Like many locals, Ivey, the man largely responsible for attracting visitors to Terlingua for four decades, is growing worried. The same sense of uninhibited freedom that has always made Terlingua a special place could also, he fears, become its undoing. Ivey knows change is inevitable, but he also believes it’s time to have a community-wide conversation about how best to manage it, beyond slapping a bumper sticker on the back of one’s truck that declares “Don’t Marfa My Terlingua.”
“From an economic-development standpoint, the influx of new people is the best thing that ever happens because it brings in more money, more tax dollars, more restaurants, better medical facilities, and all of that,” said Ivey, who is president of the board of the Brewster County Tourism Council. Visitors, he noted, now pour around $80 million into the county each year. “It’s the kind of thing that any community would welcome. But at the same time, we don’t have a city council, a mayor, or a planning and zoning commission. We don’t have any way to direct the changes occurring out here, so it’s wide open—and that scares the hell out of me.”
As recently as a decade ago, the area was home to about a dozen vacation-rental properties. Today, that number has soared beyond 250, according to the tourism council. In the Ghost Town, the same rooms that local river guides used to rent for $65 a month are gobbled up by tourists for $150 a night. In 2010, the census recorded fewer than three hundred Texans living in south Brewster County, a region about the size of Delaware that is home to a handful of ghost towns and tiny settlements. Today locals estimate that that region’s winter residents, not including tourists, number more than one thousand—a population that rivals the one during the mining era’s peak years in the early twentieth century. (Given the transient nature of the population and the reported reluctance of census-takers to pester rural property owners who are often armed and suspicious of visitors, the official number remains difficult to certify.)
Terlingua’s allure has always been inseparable from the mind-bending feeling of isolation it offers—or imposes, depending on your point of view. To some, that feeling can manifest as a kind of existential dread, a sense that one has become unmoored from civilization, drifting ever deeper into an ocean of rock and sand. For those who live here year-round—among them, cave-dwelling desert rats, sun-scorched river guides, musicians, alcoholics, survivalists, artists, eccentrics, wanderers (and millionaires camouflaged as one or more of the aforementioned figures)—that sense of isolation is often experienced as a kind of primordial liberation. The feeling of being free from convenience and unshackled from expectations—of existing in “Terlingua time,” as locals put it—has always been as appealing to the flag-waving pilot of a forty-foot RV as to the tent-dwelling, peyote-smoking vagabond. But like some Daoist riddle, the more newcomers seek out Terlingua’s magic, the harder it is to find.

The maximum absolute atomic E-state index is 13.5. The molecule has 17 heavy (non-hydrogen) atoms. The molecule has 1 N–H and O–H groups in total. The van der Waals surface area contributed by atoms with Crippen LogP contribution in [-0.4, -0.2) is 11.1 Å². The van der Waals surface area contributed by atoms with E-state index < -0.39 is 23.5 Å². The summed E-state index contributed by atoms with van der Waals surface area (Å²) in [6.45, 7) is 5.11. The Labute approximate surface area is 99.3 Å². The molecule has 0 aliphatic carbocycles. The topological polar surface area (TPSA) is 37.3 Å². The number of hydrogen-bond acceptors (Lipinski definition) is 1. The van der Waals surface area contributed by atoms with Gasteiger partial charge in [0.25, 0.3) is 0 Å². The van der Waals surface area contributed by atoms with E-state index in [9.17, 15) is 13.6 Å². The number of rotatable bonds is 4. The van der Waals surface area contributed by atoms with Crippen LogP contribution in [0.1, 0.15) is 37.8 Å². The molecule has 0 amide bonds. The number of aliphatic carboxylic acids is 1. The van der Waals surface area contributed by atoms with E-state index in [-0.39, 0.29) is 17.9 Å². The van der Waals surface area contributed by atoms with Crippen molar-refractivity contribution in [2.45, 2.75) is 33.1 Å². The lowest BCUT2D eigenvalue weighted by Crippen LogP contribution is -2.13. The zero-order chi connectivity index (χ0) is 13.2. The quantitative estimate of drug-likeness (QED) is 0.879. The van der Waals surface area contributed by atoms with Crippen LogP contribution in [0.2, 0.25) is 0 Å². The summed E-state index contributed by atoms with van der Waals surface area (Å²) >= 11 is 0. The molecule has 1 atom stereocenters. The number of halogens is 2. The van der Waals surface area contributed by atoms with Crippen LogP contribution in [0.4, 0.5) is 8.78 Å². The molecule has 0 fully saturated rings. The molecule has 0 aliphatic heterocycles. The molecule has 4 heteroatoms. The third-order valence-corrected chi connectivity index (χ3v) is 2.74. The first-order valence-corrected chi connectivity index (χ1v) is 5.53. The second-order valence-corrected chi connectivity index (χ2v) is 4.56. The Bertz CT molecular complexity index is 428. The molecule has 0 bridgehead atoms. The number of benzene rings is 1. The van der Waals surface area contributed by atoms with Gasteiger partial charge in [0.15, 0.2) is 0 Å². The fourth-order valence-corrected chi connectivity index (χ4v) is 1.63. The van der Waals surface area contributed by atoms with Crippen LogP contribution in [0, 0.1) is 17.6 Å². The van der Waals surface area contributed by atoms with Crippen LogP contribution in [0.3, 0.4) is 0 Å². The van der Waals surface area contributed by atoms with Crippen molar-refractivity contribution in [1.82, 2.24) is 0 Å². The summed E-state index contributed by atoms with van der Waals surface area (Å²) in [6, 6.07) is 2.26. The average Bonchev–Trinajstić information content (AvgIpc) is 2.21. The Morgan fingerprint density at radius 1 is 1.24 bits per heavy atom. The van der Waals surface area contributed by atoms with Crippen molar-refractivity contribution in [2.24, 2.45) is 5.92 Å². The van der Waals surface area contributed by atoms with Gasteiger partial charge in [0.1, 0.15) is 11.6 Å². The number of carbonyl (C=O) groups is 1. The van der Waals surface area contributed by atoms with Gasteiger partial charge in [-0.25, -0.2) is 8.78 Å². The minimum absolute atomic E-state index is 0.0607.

When Stephanie Jane sold her condo in Lakeway, just west of Austin, and moved to Terlingua in 2017 to escape traffic and what felt like endless waves of new housing developments, she was one of the only realtors in the area. Land was so cheap and there were so few comparable sales—sales that appraisers and home buyers rely upon to value properties—she wasn’t sure she could make a living. Today Jane, the founder of Terlingua Real Estate, lives on a sprawling ranch that is home to black bears and four-thousand-year-old arrowheads. Her family and friends wonder whether she had secret access to a crystal ball, but she says she just got lucky in her timing.
“Back then, I had no idea the world was going to go crazy,” Jane told me, referring to the pandemic and the electric blackout of February 2021. For the past year and a half, many of Jane’s clients have been following her lead, departing from Austin, Dallas, and Houston in search of a new way of life—not merely a temporary getaway. “The pandemic has pushed people out of the cities and out of their jobs, and now they’re coming here to homestead,” she said. “I think the pandemic made people think, ‘Life is short; I might as well get outside and see some of this natural beauty before I die.’ ”
Pre-pandemic, Jane said, buyers could expect to pay about $1,000 an acre for undeveloped land. Today, even for properties on the low end, she said, that price has doubled. A few years ago, an appealing twenty-acre property might fetch $6,500; today the same property is worth $40,000. Because of banks’ continued reluctance to finance purchases in such a remote area, almost all of Jane’s clients pay cash, which many obtained by refinancing their homes in the cities. In recent weeks, Jane sold Nuevo Terlingua, a six-acre property just outside the Ghost Town. It included five adobe casitas with chic outdoor showers, firepits, and collectible artwork. The price: $1.7 million.